But this only scratches the surface on what advantages a well-designed voice user interface can bring. Here are the main benefits:

Accessibility: ensuring digital products are accessible is essential for users with impairments, but it’s also beneficial for everyone. Voice features are a lifeline for people suffering from blindness, chronic health conditions, dyslexia and many other cognitive disabilities. By making your content accessible to everyone, you can ensure no one is excluded and expand your reach as a business.

Intuitiveness: sometimes certain features can be hard to access for users. Take Gmail for example; users will know there’s an out of office function, but it isn’t immediately clear where this is. By activating a search using their voice, users can cut out the lengthy search process and jump straight to the information they need.

Flexibility: language used by your target market will vary from user to user. One of the greatest benefits of voice user interfaces is that it can be programmed to support a range of different synonyms, so no matter how a user chooses to articulate their request, the user interface can react accordingly.

Speed: if we could all type at the same speed in which we talk, we would get an awful lot more done – so imagine if we could use our voice instead of typing when filling out forms for say, a job application. This would convert what is traditionally a time-consuming and tedious task into something that can be completed easily and efficiently.

Things to consider when using voice design

Despite the notable upsides to using VUX, like any form of technology, there are a number of factors to consider to ensure its implementation is successful.

Businesses also need to weigh up whether or not their offering is compatible with VUX. If your goal is to help better assist users with finding resources in a library setting, then VUX probably isn’t the avenue to go down.

Here are the things to be wary of:

Privacy: wherever the collection of data is involved, there will always be privacy concerns from users. Naturally, users will be cautious about sharing personal information concerning their health or finances with a voice assistant, and they might be worried about personal emails or texts being automatically read once they are received. NatWest are using voice biometrics as an alternative to passwords which can be lost or stolen. They screen incoming calls and compare characteristics like pitch, cadence and accent, to a digital library of voices connected to fraudulent activity against the bank.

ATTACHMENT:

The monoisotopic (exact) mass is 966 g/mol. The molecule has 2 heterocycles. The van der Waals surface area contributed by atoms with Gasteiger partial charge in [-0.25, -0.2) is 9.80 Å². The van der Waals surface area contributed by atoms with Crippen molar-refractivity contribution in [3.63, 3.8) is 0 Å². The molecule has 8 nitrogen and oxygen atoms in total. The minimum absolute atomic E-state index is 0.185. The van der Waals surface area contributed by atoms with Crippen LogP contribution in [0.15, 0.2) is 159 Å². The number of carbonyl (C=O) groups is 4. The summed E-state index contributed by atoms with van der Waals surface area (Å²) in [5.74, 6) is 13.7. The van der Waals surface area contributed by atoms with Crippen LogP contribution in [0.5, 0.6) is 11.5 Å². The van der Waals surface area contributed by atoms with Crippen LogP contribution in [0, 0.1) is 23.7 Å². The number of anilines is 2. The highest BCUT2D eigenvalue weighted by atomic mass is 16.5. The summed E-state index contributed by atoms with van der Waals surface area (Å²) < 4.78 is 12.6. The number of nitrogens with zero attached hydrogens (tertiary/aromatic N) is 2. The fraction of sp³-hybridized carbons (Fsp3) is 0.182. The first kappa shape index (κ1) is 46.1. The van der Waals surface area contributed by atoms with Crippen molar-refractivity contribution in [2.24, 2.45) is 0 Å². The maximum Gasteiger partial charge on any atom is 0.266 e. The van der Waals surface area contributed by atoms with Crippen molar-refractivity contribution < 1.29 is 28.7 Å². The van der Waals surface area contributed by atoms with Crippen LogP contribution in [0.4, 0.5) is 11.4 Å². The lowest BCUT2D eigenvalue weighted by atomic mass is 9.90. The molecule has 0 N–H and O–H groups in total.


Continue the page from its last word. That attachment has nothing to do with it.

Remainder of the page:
User preference: as with any technology, user preference will ultimately determine how widespread adoption is. It’s a given that texting or typing is the norm for most users and they may not want to switch. Also, some users may feel a level of discomfort about speaking out loud to their phone or computer before it becomes common practice. The question is – what kind of user are you working with? Do you know what they prefer and how a voice offering could benefit them?

Public spaces: whether users are working in an open plan office, sitting in a coffee shop or commuting on public transport, can you imagine the havoc that would ensue if everyone in that space was using VUX? Would one user’s request be picked up by another device?

The key to remember here is that a multi-channel journey should be exactly that. Your users have so many options now that you need to have a considered offering across each platform that engages with that type of user. For example, a website might be used to access information, account management is best delivered through an app, while notifications and fun additional brand elements are accessible via a voice skill. There is no one-size-fits-all approach, which is why working with an experienced technical partner is vital when planning a long-term digital roadmap.

Could your business benefit from better voice user experience design?

To keep up with changing user preferences and digital habits, it’s vitally important that designers and developers incorporate voice design into their strategies to improve user experience – and that’s where 6B’s technical expertise can help.